People who love wine tend to enjoy the finer things in life: great food, fine art, exciting travel. In turn, these pursuits contribute to the making of great wine, and perhaps no other winery demonstrates this symbiotic relationship better than Rueda’s Bodegas Mocén.
Drive about two hours northwest from Madrid and you’ll reach the town of Rueda, where Bodegas Mocén occupies an expansive estate of stone and brick, complete with Castilian courtyard and terracotta roofs. The Denomination of Origin Rueda (D.O. Rueda) was established in 1980 and the appellation sits on a high plateau between 2,500 and 3,000 feet in elevation—about five times the altitude of the average vineyard in Napa Valley. The region is known for cold winters, short springs and hot summers that create a rugged environment for the vineyards, but one that forces tremendous flavor into the grapes.
Wine has been made in Rueda since the 11th century, and the history of Bodegas Mocén goes back to the 1400s. But the winery didn’t enter the modern era of winemaking until 1988, when it was purchased by José Luis Ruiz Solaguren, a successful restaurateur from Madrid. His restaurants, called “José Luis,” are well known and highly regarded in Spain’s capital city.
José Luis did not come from a family of wealth or higher education, but he was in all aspects a modern renaissance man. He was 60 when he bought the winery, with its ancient and extensive underground cellars, and began a complete restoration that continues today. Currently, the winery’s vineyards total about 750 acres, half of which are planted with the region’s prized Verdejo grape. Varieties such as Viura and Tempranillo also are planted, but it is the Verdejo wines that have won awards at several international competitions in New York and San Diego.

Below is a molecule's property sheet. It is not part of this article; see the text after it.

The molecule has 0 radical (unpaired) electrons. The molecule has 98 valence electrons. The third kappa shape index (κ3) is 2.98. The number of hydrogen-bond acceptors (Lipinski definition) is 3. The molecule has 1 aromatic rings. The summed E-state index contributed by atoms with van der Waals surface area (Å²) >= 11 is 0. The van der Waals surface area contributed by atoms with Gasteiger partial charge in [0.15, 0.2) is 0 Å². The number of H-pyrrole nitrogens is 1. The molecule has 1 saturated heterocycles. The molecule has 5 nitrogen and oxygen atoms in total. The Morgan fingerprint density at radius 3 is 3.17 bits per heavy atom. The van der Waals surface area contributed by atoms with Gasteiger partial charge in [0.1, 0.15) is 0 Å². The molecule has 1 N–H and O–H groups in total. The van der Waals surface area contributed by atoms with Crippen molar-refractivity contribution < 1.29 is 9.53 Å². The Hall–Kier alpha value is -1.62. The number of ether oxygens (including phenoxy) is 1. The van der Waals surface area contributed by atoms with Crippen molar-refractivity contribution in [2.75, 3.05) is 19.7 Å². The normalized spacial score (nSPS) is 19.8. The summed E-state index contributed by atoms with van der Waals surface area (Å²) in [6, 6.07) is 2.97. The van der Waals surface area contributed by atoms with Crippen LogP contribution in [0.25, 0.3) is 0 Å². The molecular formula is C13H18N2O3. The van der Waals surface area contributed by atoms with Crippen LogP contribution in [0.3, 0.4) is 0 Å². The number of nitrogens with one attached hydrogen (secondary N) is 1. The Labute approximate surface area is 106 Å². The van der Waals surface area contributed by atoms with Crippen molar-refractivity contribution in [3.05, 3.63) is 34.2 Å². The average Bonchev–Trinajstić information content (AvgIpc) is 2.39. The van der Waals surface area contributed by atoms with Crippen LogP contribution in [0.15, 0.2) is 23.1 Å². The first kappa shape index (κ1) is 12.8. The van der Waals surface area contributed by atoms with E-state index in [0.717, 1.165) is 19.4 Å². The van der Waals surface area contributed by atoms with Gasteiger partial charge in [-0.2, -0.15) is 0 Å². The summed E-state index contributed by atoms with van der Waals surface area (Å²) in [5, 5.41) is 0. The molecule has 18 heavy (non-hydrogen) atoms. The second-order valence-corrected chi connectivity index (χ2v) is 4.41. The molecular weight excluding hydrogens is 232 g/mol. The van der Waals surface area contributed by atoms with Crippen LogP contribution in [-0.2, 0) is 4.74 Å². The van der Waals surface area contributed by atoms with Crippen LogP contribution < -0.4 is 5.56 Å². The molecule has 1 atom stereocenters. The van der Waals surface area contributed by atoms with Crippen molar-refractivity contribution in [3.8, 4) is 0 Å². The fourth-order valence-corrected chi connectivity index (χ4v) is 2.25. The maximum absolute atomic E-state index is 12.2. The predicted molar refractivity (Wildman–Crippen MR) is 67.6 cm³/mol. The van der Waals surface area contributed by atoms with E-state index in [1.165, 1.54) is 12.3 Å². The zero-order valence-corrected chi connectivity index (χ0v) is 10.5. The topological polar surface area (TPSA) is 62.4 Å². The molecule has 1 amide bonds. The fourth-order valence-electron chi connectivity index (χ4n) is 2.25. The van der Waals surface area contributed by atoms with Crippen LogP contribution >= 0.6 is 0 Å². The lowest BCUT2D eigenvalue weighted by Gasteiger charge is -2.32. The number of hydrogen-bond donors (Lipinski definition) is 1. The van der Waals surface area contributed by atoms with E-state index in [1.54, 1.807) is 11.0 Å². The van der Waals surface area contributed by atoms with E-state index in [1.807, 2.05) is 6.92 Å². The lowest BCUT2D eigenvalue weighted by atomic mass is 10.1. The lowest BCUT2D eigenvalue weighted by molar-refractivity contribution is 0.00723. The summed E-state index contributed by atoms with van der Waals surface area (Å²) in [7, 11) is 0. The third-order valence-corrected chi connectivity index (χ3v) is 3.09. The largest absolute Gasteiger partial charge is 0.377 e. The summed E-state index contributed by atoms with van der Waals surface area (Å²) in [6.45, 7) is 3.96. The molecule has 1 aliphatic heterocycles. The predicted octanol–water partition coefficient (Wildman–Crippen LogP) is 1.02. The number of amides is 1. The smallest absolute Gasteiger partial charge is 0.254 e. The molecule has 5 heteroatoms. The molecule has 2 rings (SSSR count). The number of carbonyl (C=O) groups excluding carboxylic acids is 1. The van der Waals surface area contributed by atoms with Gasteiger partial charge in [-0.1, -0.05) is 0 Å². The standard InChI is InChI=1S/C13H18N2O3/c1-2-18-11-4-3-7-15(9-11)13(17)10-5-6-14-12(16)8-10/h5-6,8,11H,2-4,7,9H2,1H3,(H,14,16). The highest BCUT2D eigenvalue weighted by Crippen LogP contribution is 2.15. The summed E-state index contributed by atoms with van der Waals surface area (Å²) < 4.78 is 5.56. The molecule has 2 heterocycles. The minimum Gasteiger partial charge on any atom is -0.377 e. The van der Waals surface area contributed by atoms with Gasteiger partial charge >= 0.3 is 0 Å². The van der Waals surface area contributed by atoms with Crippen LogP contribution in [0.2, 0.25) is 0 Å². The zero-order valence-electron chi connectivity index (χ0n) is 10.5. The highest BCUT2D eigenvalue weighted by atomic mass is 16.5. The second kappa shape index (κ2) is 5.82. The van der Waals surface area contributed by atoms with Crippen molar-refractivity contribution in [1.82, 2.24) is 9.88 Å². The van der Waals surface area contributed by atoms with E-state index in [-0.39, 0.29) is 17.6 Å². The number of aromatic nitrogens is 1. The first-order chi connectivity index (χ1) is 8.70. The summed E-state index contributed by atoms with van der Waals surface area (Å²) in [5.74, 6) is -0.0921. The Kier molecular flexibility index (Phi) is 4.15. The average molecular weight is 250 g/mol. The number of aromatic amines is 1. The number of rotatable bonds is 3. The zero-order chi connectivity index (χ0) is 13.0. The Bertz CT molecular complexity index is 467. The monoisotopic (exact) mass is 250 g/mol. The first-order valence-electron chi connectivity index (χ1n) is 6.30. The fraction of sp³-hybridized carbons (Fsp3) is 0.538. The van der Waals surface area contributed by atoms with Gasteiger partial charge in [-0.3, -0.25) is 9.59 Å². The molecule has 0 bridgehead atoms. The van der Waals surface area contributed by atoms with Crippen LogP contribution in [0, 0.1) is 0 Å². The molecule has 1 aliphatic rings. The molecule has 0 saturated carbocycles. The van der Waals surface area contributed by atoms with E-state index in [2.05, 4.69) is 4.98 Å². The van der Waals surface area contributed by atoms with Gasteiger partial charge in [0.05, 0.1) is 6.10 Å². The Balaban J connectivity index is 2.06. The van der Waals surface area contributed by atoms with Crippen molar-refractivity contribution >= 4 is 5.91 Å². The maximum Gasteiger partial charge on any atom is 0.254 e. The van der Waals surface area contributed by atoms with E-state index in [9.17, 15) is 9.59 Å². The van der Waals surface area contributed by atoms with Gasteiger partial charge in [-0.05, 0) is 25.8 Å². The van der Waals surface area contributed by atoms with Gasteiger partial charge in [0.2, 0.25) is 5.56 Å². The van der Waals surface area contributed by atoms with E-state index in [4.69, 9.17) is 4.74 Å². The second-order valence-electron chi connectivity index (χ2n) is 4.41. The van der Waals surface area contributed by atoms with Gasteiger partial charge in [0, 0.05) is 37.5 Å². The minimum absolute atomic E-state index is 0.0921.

While José Luis understood that great wine is made in the vineyards, he considered wine an element of culture and wanted to integrate art, literature and music into the property, too. Culture became his and the winery’s leitmotif, making Bodegas Mocén one of Rueda’s most prominent tourism sites, popular among visitors for its extensive library and art collection.
The library was no small undertaking: it houses 22,000 volumes of books and manuscripts going back to the 14th Century, and Camilo José Cela, the Nobel Prize-winning writer, presided over its inauguration in 2000. The gold-leafed, leather-bound pages that grace its dark wooden shelves primarily focus on history, medicine, food and viticulture.
While the library is impressive, the winery’s art collection really distinguishes the estate. It’s not unusual to find a museum in a winery, but they usually feature wine artifacts, explore wine history or display an extensive collection of corkscrews. By contrast, the museum at Bodegas Mocén represents José Luis’s efforts to create a collection of historical significance outside of the realm of wine. There are nearly 900 works of art on display, including some 450 works by the likes of Dalí and Picasso, as well as historical paintings from the 15th and 16th centuries in the Mannerist style so popular then in Spain.
Sadly, José Luis died in 2013 and never achieved his goal of creating a music hall where both locals and tourists could attend concerts by world-class musicians, but Bodegas Mocén stands as a monument to the convergence of great wine, literature, art and music. José Luis believed that an educated society could appreciate that making great wine is an artistic endeavor in itself—and that those who dedicated themselves to making exceptional wine could be at the forefront of creating a progressive and culturally enriched society.
Learn more about the wines of Bodegas Mocén here.